Using Participatory GIS to Forge Links Between Local People's Perspectives and Conservation

mapping for rights conkouati-douli
The mapping of indigenous lands to manage natural resources, and strengthen cultures is a recent phenomenon, having begun in Canada and Alaska in the 1960s and in other regions during the last decade and a half. (Chapin et. al. 2005). Ghana as a signatory to the Rio Declaration on Environment and Development in 1992 and subsequently ratifying the Convention of Biological Diversity have searched for participatory methods and practices that would help manage and protect their natural resources.
A practice considered significant in mapping these indigenous lands for biodiversity protection is the Participatory Geographical Information System (PGIS). This geomatic tool is a combination of Geographical Information Systems supported by Participatory Rural Appraisal Approach. In recent years, the term PGIS has become more popular and drawn an increasing attention of GIS researchers and practitioners, particularly in its application in the development and biodiversity conservation context in developing countries.

Biodiversity and Conservation Goals
The overall goal of this research is to assess the relevance of PGIS for the conservation of biodiversity at the village and local level by looking at conditions for PGIS and the conservation of the Buabeng-Fiema Monkey Sanctuary. My objective in this project is to apply PGIS spatial tools to help conserve the Buabeng-Fiema Monkey Sanctuary which is situated in the heart for the Nkoranza district of the Brong Ahafo region in Ghana.
The design of a participatory geographic information system would be developed into an 'intelligent' GIS map depicting the areas cultural diversity using photographs, sound, video, cognitive maps and other audio visuals. The functionality of this approach is to support local cultural relationships and institutions, provide an opportunity for contemporary expression and innovation and ultimately attract tourist to the area to generate cash for the locals. PGIS would be valued for its practical efficiency and effectiveness, low cost, and its responsiveness to goals of empowerment and legitimacy in biodiversity conservation.

Literature Review
Since 1990s, GIS has been claimed as a magic tool in Natural Resource Management as the perfect answer to each and every resource problem. (Heit and Shortreid 1991). In context of areas where multi-ethno linguistic situation exits, it is very easy for people from different groups to communicate on issues related to spatial dimension within the area. Therefore, it is highly useful for negotiation situation in which spatial conflicts are involved (Rambaldi, Bugna et al. 2002). The need for predictive in addition to descriptive natural resource inventory using computer-based methods was argued by Nix and Gillison (1985)
[1] This discussion influenced the choice of PGIS in conserving biodiversity in this report. Geographic information systems however, have the capability to handle several kinds of information that can be related to a location or area. In this case, culture, biodiversity and tourism. Mackay [2] In his discussion on the role of GIS and environmental modeling argue that there is no single ecological unit of analysis, rather a variety of ecological phenomena are the foci of studies, which includes populations, species, communities, habitats and ecosystems. According to his thesis managers require lines on maps saying where things are, and what can or cannot be done with them. Any emphasis to identify valuable biodiversity spots may have to implore the application of GIS technology which besides its contribution in scientific studies, has been accepted as an effective and efficient tool for decision-makers. The incorporation cultural landscapes to promote conservation and tourism are imperative in this case.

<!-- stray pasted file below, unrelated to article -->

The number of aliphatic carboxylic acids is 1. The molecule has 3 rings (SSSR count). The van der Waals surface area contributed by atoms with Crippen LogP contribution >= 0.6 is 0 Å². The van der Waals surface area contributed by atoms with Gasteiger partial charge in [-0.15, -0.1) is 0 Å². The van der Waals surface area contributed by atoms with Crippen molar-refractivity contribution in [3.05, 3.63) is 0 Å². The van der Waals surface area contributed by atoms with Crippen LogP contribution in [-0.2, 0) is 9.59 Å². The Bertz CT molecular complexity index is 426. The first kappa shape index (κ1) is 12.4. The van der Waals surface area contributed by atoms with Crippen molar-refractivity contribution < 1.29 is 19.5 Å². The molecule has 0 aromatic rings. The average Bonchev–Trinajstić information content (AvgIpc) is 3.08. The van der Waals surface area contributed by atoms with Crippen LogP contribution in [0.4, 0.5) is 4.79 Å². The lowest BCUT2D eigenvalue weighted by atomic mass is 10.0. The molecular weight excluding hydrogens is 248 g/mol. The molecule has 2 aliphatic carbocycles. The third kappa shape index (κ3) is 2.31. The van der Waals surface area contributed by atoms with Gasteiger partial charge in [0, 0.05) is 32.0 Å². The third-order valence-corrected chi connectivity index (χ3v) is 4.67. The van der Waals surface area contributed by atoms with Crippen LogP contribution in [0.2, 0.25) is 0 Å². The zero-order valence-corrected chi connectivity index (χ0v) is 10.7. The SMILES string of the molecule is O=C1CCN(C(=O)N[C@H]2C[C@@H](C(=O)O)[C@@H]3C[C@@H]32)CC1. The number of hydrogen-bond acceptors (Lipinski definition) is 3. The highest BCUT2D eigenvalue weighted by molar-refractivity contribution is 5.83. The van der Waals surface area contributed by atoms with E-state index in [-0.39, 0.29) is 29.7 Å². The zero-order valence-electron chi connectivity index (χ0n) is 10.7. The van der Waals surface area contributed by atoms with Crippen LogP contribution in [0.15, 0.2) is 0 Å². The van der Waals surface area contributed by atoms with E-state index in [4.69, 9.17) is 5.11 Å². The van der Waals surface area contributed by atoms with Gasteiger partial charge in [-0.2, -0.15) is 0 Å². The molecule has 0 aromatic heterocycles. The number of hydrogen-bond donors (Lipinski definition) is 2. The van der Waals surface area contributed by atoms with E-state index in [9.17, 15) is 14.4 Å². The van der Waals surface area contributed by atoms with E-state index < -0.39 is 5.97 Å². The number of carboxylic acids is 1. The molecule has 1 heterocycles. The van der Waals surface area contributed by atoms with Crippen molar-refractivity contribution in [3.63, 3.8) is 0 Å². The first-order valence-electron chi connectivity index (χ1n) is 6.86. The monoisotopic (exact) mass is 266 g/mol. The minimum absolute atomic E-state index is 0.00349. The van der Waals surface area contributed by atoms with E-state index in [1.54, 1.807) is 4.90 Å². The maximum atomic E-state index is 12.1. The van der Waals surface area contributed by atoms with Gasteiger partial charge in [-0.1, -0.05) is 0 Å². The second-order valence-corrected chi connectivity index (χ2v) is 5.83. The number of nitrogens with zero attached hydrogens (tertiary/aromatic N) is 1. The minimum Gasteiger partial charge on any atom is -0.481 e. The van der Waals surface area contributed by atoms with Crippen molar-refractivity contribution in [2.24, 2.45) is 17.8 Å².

The Buabeng Fiema Monkey Sanctuary which is the focus for this study is in the Brong Ahafo Region of Ghana and lies within three villages which are Buabeng, Fiema and Dotobaa in the forest Brong Ahafo Region of Ghana. This region forms part of the transitional zone between the country's coastal rainforests and its dry grassland interior. It serves as the habitat protecting the resident black and white (Colobus polykomos), Mona Monkeys (Cercopithecus campbelli) andred colobus (Procolobus badius waldroni)and which are important to the cultural and sacred beliefs of the local people. (Fargey, 1992). The monkeys' lives together with humans and large groups are easily found in the forest and within the villages. There are about 500 Mona monkeys in the sanctuary covering an area of about 4.4 square kilometers. The sanctuary protects Research surveys in Ghana by Oates et. al., (2000) confirmed endangered the Miss Waldron's red colobus monkey (Procolobus badius waldroni), a primate taxon endemic to this forest area of Ghana and enlisted as extinct by IUCN Red List (IUCN Red list 2006).